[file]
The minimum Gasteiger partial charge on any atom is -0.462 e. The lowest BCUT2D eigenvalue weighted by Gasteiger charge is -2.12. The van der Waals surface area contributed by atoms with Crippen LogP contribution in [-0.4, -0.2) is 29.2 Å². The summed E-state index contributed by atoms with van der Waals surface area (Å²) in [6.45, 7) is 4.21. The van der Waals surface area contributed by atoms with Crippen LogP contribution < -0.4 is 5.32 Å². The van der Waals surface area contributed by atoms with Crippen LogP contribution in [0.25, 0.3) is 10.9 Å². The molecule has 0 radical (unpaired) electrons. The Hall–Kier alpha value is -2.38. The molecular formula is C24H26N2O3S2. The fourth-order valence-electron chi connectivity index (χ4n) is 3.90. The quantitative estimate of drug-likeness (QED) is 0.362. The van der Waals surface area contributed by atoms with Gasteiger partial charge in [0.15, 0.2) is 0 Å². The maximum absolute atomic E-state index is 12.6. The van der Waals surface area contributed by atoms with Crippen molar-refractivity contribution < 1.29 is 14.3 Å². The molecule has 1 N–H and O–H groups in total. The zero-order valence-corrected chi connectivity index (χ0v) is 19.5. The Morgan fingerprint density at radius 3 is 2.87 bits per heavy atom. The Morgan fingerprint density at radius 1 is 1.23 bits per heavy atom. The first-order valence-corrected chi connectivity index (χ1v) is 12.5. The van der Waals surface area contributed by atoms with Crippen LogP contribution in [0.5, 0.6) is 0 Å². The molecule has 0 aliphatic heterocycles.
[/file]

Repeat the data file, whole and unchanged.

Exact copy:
The minimum Gasteiger partial charge on any atom is -0.462 e. The lowest BCUT2D eigenvalue weighted by Gasteiger charge is -2.12. The van der Waals surface area contributed by atoms with Crippen LogP contribution in [-0.4, -0.2) is 29.2 Å². The summed E-state index contributed by atoms with van der Waals surface area (Å²) in [6.45, 7) is 4.21. The van der Waals surface area contributed by atoms with Crippen LogP contribution < -0.4 is 5.32 Å². The van der Waals surface area contributed by atoms with Crippen LogP contribution in [0.25, 0.3) is 10.9 Å². The molecule has 0 radical (unpaired) electrons. The Hall–Kier alpha value is -2.38. The molecular formula is C24H26N2O3S2. The fourth-order valence-electron chi connectivity index (χ4n) is 3.90. The quantitative estimate of drug-likeness (QED) is 0.362. The van der Waals surface area contributed by atoms with Gasteiger partial charge in [0.15, 0.2) is 0 Å². The maximum absolute atomic E-state index is 12.6. The van der Waals surface area contributed by atoms with Crippen molar-refractivity contribution < 1.29 is 14.3 Å². The molecule has 1 N–H and O–H groups in total. The zero-order valence-corrected chi connectivity index (χ0v) is 19.5. The Morgan fingerprint density at radius 3 is 2.87 bits per heavy atom. The Morgan fingerprint density at radius 1 is 1.23 bits per heavy atom. The first-order valence-corrected chi connectivity index (χ1v) is 12.5. The van der Waals surface area contributed by atoms with Crippen LogP contribution in [0.5, 0.6) is 0 Å². The molecule has 0 aliphatic heterocycles.